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Ramat Gan’s ‘Bourse’ business district, home and headquarters of Israel’s giant diamond complex.


With the dawn of the new Jewish Year, MID House of Diamonds wishes all its friends a traditional “Shana Tova.” This is a time of rebirth, and in that spirit we will tell the story of the creation of a diamond industry in the reborn Jewish state, which in so many ways reflects the history of Israel itself.

With net exports of rough and polished diamonds equaling $7.4 billion in 2016, and serving as the primary supplier of the gemstone to the world’s largest market, the United States, Israel is among the global industry’ primary movers and shakers. Also in 2016, MID House of Diamond was ranked by Israel’s Ministry of Economy as the country’s first-ranked diamond exporter, with polished diamond sales worth $186 million.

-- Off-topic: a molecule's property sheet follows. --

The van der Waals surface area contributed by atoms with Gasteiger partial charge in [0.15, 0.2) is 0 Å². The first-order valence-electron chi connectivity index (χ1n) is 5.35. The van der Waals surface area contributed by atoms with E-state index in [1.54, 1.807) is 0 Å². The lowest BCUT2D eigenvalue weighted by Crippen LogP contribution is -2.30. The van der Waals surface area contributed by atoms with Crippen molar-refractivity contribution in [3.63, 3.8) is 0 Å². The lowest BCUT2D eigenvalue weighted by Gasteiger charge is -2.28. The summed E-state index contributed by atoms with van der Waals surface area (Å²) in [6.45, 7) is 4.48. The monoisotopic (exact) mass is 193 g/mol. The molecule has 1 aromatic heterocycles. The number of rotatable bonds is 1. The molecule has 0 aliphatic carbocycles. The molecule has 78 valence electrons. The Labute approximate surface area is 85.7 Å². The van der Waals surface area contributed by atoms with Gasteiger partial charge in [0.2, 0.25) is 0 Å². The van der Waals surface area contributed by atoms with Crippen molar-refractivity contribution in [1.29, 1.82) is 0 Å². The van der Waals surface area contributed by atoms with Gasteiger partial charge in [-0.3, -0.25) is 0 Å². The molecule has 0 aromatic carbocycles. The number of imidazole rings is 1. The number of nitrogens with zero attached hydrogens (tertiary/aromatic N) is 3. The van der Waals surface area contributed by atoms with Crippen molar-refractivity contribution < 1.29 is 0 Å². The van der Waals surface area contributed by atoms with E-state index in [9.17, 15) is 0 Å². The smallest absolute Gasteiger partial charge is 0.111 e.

The history of the Israeli diamond center mirrors the remarkable story of Israel. Just 100 years earlier, what is today a densely-packed business district of metal and glass skyscrapers was largely open fields. The cities that surround it, Ramat Gan and Tel Aviv, were essentially villages.

It all began in 1932, when a group of Belgian Jews immigrated to what was then the British Mandate of Palestine, with the intention of establishing a diamond-polishing plant. They lobbied the authorities to waive duties levied on imported rough diamonds, and these efforts eventually proved successful in 1936.